I only got Adam Rex’s latest book after writing up several laugh-out-loud kids’ books, but it definitely belongs on that list. Rex, known for his frequent and very silly collaborations with Mac Barnett (cf. Chloe and the Lion), has also written several books, both picture books and novels; The True Meaning of Smekday, which contains one of the best parodies of Disney World ever, is expected to hit the big screen late next year.
Unlucky Charms (just released last week) is the second book in the Cold Cereal Saga, Rex’s series about magic and breakfast cereal. If you haven’t read Cold Cereal yet, I’ll make this easy for you: get it now, read it yourself, give it to your kids, loan it out to friends. You’ll never look at breakfast cereal mascots the same again.
Note: Spoilers ahead if you haven’t read Cold Cereal!
By the end of the first book, Scott and gang had escaped from the clutches of the Freemen and blown up the Goodco cereal factory in New Jersey. But they knew it wasn’t over yet: the Queen of England was still missing, replaced by goblins in disguise, and there were other factories in the world. The Fay were planning an invasion of our world, and only this band of unlikely heroes would be able to stop them.
In the second book, we learn a lot more about Merle Lynn, who turns out to be a guy from the future who jumped into Arthurian times and was mistaken for a wizard simply because he always knew how the story was going to turn out. Merle retells a lot of the old legends from his perspective, revealing the truth behind things. In the meantime, we also have a new character, Prince Fi the pixie, who fills in some missing pieces from the first book and also provides some insight in the current conflicts.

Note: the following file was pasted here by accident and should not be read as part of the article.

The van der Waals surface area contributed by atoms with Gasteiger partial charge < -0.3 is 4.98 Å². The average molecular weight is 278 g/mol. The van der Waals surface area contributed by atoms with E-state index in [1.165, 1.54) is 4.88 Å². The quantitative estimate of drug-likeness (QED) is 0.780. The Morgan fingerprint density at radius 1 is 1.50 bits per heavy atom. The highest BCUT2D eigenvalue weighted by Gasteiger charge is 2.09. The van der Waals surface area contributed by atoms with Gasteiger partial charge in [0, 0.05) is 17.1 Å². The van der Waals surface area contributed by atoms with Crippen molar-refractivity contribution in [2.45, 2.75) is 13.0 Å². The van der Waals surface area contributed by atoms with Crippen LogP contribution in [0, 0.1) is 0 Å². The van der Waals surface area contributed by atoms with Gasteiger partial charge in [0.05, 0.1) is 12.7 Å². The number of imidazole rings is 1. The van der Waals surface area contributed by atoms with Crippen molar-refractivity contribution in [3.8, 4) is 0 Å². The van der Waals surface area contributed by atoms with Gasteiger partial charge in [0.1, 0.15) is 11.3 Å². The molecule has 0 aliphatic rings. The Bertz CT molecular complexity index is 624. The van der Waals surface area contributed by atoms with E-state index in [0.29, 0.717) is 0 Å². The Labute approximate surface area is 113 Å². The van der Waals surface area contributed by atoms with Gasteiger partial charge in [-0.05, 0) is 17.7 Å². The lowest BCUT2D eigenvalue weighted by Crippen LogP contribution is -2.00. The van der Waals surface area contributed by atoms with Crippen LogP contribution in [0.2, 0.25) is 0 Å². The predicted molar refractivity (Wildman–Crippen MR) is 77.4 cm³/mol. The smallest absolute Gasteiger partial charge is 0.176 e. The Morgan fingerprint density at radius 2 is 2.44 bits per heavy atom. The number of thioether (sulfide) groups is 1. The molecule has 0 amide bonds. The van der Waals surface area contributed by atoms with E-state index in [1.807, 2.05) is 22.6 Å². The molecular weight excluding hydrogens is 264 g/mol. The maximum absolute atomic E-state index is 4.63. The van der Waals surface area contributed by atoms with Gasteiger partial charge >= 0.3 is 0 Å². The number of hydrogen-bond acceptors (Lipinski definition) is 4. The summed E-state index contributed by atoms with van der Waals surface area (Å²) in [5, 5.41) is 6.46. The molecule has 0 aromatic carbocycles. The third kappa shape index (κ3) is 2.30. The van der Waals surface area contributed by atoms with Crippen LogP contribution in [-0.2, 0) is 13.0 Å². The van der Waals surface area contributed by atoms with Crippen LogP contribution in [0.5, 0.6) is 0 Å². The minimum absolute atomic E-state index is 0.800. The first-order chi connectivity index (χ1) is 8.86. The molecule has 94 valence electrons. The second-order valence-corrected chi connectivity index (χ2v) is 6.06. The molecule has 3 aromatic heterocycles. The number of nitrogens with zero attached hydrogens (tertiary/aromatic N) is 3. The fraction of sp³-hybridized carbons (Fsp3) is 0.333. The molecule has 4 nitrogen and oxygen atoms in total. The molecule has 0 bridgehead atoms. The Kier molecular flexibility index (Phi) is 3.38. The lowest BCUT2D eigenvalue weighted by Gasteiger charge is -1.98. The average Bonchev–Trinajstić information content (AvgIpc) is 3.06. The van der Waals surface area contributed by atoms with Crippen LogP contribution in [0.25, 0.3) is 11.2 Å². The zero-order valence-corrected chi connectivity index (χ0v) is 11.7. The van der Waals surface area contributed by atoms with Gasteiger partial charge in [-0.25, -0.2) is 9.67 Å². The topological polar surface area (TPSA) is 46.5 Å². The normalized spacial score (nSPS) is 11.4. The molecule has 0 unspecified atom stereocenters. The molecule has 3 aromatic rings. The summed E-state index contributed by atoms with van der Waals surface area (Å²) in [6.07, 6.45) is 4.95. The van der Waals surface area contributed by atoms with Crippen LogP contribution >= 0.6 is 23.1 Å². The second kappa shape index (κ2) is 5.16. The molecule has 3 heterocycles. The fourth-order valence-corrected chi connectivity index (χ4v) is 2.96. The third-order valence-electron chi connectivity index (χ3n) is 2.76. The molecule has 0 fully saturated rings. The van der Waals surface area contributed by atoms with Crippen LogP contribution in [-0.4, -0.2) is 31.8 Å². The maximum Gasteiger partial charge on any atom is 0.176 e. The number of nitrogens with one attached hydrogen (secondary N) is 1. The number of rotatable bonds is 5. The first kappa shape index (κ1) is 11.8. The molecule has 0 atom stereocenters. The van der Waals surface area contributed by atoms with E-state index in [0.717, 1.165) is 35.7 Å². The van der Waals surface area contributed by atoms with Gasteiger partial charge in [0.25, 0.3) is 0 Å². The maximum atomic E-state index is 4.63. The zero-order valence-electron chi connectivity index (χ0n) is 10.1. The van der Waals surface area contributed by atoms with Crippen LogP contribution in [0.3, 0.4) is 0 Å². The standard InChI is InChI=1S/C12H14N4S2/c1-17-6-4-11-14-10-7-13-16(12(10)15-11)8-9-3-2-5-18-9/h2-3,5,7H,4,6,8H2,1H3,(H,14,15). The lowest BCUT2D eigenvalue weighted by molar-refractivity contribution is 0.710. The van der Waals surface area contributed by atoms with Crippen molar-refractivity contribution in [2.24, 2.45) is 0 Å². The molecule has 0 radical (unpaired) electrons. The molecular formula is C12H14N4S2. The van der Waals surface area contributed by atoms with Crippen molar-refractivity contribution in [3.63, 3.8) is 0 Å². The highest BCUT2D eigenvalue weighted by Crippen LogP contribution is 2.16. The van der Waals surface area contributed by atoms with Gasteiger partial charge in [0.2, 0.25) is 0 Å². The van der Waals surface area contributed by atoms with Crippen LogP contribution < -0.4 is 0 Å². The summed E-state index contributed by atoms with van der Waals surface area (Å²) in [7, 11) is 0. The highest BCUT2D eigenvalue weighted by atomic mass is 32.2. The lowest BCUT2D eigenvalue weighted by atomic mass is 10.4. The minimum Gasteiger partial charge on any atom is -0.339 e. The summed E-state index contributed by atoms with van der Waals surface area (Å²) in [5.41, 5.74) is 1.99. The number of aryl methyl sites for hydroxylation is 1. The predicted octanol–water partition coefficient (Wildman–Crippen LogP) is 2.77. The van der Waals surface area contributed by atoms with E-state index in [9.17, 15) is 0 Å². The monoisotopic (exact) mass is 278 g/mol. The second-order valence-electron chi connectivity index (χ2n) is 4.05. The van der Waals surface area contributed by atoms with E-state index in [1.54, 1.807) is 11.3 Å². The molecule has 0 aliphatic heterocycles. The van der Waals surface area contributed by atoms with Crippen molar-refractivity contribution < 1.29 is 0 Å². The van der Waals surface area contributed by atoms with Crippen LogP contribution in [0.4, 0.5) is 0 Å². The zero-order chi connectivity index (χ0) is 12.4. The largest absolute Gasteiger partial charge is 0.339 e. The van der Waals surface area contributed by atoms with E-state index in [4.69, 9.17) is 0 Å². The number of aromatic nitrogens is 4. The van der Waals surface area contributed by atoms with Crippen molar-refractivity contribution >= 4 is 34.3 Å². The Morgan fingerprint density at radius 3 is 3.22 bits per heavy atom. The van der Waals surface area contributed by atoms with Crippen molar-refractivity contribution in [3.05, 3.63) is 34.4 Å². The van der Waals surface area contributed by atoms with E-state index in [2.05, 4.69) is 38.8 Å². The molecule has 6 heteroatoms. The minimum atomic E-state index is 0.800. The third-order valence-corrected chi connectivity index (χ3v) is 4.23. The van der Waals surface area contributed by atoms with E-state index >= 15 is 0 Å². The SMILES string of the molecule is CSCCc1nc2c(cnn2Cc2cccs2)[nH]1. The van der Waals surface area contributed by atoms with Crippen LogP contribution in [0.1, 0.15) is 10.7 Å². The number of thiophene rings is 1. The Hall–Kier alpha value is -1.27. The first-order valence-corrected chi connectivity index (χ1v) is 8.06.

This new story takes the gang to England, where they’re hoping to expose the fake queen and rescue the real one … but of course things aren’t quite as easy as that, even when your team includes a leprechaun, a real knight, an invisible rabbit man, and fire-breathing finch. There are more mysterious clues, visits to the world of the Fay, and clever kids doing outrageous things.
I don’t want to give away too much more than that. Unlucky Charms does provide some more answers to mysteries introduced in the first book, but it also raises new questions of its own, to be continued in the third book. I love the way Rex mashes up King Arthur and classic fairy tales with his own brand of weird humor. Whether you’ve got middle grade kids or not, Unlucky Charms should be a part ofyour balanced reading diet.
Disclosure: The publisher provided an advance reading copy for review — but then I went and bought my own final copy because I wanted to see all the finished artwork.